Aloe microstigma is one of the most floriferous aloes in
South Africa. It is a common and widespread species that transforms
the dull winter landscape into a wonderland with its towering warm
colours that resembles flames on candles.
These plants reach a height of about 60cm and usually occur singularly
or in small groups. The leaves are arranged in rosettes and are
blue-green but can turn reddish brown if suffering from environmental
stress. Conspicuous white spots appear on the leaves, which contrast
well with the reddish teeth along the margins. The plant usually
produces two or three flowers simultaneously from May to July. The
inflorescences (stem on which all flowers are borne) are up to 1m.
The flowers are bicoloured, with red buds turning orange. In some
places, however, the buds and open flowers may be uniformly red
or yellow. Aloe microstigma is not threatened.
Aloe microstigma is very common and widely distributed in
the dry interior of the Western and Eastern Cape Provinces. It is
found in a wide variety of habitats, in flat open areas, steep rocky
slopes, or amongst bushes. Plants do exceptionally well in cultivation
and prefer dry gardens. One can also grow them in very wet gardens,
if drainage is good. Plants are drought tolerant, but the flowers
are easily damaged by frost.
Derivation of name and historical aspects
The scientific name accurately describes the distinguishing feature
of the plant (microstigma means 'very small spot'). There
are about 350 species of Aloe, found in Africa, Arabia, Madagascar
and Socotra. About 126 of these occur in South Africa. Aloes were
traditionally grouped with other lily-like plants under the family
Liliaceae. Some of their close relatives are Gasteria, Haworthia,
Knophofia, Bulbinella, Bulbine, Astroloba, and Trachyandra.
Aloe microstigma is pollinated primarily by sugar birds particularly
the lesser double collard sugar bird which extracts the nectar produced
by the flowers. Insects may also be responsible for pollination.
Seeds are produced in abundance and this serves as a survival mechanism.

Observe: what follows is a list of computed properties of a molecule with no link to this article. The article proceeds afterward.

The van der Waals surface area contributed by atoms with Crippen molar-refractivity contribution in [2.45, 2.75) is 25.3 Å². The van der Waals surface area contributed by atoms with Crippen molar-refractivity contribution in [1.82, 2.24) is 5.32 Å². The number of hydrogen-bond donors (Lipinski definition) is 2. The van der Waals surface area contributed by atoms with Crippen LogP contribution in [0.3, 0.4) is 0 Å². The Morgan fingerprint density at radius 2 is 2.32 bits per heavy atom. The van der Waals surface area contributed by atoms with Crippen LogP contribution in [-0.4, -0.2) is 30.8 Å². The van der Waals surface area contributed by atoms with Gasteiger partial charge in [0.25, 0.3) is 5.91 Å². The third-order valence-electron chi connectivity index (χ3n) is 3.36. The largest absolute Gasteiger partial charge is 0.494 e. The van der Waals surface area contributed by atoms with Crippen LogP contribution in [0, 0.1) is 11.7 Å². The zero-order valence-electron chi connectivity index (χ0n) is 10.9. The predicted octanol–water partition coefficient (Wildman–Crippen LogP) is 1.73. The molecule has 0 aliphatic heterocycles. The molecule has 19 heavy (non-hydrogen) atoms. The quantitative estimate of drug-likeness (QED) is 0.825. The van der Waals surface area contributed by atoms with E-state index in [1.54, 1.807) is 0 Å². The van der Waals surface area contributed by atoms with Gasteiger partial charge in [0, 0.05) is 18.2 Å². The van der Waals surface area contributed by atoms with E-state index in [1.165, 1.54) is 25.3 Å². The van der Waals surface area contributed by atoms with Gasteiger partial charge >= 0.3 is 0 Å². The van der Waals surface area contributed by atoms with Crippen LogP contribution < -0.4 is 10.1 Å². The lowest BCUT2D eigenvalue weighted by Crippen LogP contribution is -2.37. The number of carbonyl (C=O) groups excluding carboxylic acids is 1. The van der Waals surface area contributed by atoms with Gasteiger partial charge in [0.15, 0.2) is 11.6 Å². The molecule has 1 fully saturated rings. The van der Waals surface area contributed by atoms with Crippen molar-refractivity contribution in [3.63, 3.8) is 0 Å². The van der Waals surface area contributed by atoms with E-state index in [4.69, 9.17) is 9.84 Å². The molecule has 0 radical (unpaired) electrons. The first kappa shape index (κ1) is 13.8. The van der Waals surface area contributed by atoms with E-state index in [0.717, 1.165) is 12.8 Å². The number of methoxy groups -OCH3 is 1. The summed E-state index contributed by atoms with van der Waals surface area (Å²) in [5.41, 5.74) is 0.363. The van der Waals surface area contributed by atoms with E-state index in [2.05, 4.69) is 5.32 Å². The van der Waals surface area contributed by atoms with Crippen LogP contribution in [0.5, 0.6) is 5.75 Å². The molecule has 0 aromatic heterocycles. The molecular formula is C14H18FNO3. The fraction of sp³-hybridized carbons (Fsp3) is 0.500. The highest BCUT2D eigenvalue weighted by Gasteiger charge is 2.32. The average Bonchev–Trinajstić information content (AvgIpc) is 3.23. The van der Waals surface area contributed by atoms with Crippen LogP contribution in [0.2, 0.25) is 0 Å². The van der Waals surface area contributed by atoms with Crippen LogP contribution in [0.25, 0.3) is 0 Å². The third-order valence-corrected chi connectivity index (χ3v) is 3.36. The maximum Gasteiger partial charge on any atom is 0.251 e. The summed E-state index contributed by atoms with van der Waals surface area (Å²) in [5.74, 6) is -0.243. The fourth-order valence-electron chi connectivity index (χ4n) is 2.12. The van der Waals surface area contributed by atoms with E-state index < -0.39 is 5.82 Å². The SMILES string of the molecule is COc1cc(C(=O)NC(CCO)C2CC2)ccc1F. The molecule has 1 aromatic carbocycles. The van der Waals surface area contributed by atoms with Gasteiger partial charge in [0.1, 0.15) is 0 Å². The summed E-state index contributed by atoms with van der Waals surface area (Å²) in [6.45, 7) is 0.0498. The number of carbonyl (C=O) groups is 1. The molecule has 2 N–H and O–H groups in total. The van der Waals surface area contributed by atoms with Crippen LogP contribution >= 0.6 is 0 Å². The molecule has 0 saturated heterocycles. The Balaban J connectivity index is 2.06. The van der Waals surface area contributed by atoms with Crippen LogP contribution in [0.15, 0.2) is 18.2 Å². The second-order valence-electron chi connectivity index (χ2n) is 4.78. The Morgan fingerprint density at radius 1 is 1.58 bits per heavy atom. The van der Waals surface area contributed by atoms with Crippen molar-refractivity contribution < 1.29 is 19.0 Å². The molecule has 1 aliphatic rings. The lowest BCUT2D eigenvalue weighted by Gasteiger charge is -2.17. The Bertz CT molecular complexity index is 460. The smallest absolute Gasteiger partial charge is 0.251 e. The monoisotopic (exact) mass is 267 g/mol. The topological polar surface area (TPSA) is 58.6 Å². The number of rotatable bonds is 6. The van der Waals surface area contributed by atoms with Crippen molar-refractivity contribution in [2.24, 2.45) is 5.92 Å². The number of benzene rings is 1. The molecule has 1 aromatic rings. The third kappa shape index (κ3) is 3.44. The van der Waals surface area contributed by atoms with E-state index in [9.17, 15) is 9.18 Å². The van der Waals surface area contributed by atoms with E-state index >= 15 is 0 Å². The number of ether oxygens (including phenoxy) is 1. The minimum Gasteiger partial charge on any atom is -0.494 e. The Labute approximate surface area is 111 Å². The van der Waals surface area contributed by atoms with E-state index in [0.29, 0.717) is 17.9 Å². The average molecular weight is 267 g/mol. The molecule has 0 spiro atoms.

They are small, black to 2mm in diameter, inconspicuously winged
and wind dispersed. Seeds are parasitized by small day flies that
lay their eggs in the seeds, their larvae then live off the seeds.
The success of germination is relatively high giving rise to the
abundance of the species. The rosette of leaves helps to cool the
plant in that the upper leaves provides shading for the lower ones.
Another interesting adaptation is the inward folding of leaves during
the hot summer months. This helps to protect the softer and younger
leaves from extreme temperatures. Leaves unfold again in cool weather.
Uses and cultural aspects
Aloe microstigma is not recorded as a medicinal plant but
it is said that the bitter sap has healing properties in cases of
cuts and burn wounds. Plants are more favoured for their use in
horticulture. They make particularly nice low maintenance garden
plants which are especially attractive when in flower in the barren
Growing Aloe microstigma
These plants should be grown in sunny, somewhat sheltered and well
drained areas. They are ideal plants for a difficult or neglected
part of the garden and with the addition of other suitable plants
can create stunning rock gardens. Companion plants such as Cotyledon
orbiculata, Tylecodon paniculatus, Crassula arborescens, Aloe dichotoma,
Aloe brevifolia, Pelargonium crithmifolium, Pelargonium sericifolia,
etc., are ideal to start a rock garden.
Aloe microstigma is best grown from fresh seeds that are
sown in summer or autumn. A coarse sandy medium must be used and
seeds are sprinkled lightly and covered slightly with sand. If kept
moist, (not wet) seeds germinate within two weeks. The most common
pests on Aloe microstigma are scale, the aloe snout beetle,
and aphids. These can all be successfully treated with contact or
systemic pesticides. If plants are to be fed, use only organic based
fertilisers in a liquid solution. These can be applied as a soil
drench or sprayed on plants once a month. Another good plant food
for aloes is bone meal. Bone meal is mixed in the soil and works
wonders especially when planting or transplanting aloes.
- Van Wyk, B-E and Smith, G. 1996. Guide to Aloes of South
Africa. Pretoria, Briza Publications.
- Goldblatt, P and Manning, J. 2000. Cape Plants. Cape
Town, NBI & Missouri NBG.
Karoo Desert NBG